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Reality vs Expectations: Social media’s impact on city breaks


In the social media era, romanticized views of dream destinations often clash with local realities, as seen in cities like Paris, Bangkok, and Kuala Lumpur.

In the age of social media, the romanticized expectations placed on dream destinations may not match reality.

In Europe, Paris, the continent’s most popular city break, has made headlines for this phenomenon, dubbed ‘Paris Syndrome,’ where visitors feel disappointed or even shocked by their experiences.

Southeast Asia is no exception, with Western culture and entertainment depicting cities like Kuala Lumpur and Bangkok as bucket list destinations.

To shed light on the issue and showcase the staggering difference between local and world stereotypes, leading tour comparison site, TourScanner used AI to examine how local residents and global travellers perceive top city break destinations.

When quizzed on how the world views Bangkok, AI described it as an exotic, party city with iconic landmarks bursting with unique culture to explore, just like on social media.

But the local view is somewhat different – with descriptions of a place that has a distinct contrast between traditional and modern life, with economic opportunity and street food, that’s a victim of traffic, pollution and flooding.

As 2023’s most visited city, pollution is a big concern in Bangkok, as captured in AI’s local view image, where smog shields the view of its skyline and traffic fills the streets. The consequences of agricultural practices of burning crops during summer have led to increased levels of air pollution of up to 163 on Air Quality (AQI), and there are now orders for employees to work from home. This can often disrupt the day-to-day living of the city.

A collage of a cityDescription automatically generated

Meanwhile, Kuala Lumpur, home to one of the tallest buildings in the world, the Petronas Twin Towers at 452 meters, is considered by the world to be a warm, diverse metropolis, boasting dozens of malls for seasoned shoppers to peruse. As a relatively new city, officially recognised in 1972, it is known for being a gem of Southeast Asia, a melting pot of culture and beauty – a sentiment clearly mirrored in the AI world-view images.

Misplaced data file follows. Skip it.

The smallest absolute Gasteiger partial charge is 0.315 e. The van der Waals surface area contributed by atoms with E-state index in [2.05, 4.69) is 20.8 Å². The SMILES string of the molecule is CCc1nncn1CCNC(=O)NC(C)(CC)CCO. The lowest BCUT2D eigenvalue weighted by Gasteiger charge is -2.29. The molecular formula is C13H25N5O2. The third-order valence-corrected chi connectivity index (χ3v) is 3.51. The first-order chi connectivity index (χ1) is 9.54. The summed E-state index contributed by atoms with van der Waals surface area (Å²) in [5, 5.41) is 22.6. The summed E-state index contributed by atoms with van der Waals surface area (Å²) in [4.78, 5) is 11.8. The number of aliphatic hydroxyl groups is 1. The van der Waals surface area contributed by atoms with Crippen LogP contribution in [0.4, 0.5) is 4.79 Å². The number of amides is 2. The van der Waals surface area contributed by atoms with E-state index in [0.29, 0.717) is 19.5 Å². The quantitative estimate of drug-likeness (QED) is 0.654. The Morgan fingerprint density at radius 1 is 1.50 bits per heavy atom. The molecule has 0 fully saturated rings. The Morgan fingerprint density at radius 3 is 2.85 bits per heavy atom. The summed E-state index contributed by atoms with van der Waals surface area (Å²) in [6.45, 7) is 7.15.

Kuala Lumpur

However, all these world-view positives that make it such a desirable destination are what’s making it less so amongst locals.

A busy metropolis with plenty of job opportunities, full of traffic and expensive are all words locals are using to describe the Malaysian capital, as depicted in the AI-reimagined image.

Like all major cities, Kuala Lumpur has seen a significant increase in tourism in the last year alone, so it’s no wonder that traffic is a growing frustration, with a recent study revealing that locals spend 81 hours per year driving in rush hour traffic, with a 43 percent congestion level.

Guillaume Picard, Co-Founder of TourScanner, commented:

When booking a city break, it’s not uncommon for travellers’ expectations to be shaped by romanticised narratives and glossy portrayals, as our study demonstrates. But often, this can lead to disappointment or worse, tourists being wilfully ignorant of the important issues locals are facing.

“On the other hand, locals have a far harsher opinion of their cities and may be too quick to overlook the beauty that draws in tourists.

“While every city boasts its own set of positives and negatives, maintaining an open mind about the realities of each destination can foster a more enriching and respectful travel experience.”

George Diamantopoulos
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George, in his capacity as an intern, diligently oversees the flow of news, assists in the publication of content, and delves into the strategies of social media distribution. He is currently pursuing his studies in Business Administration at the Athens University of Economics and Business.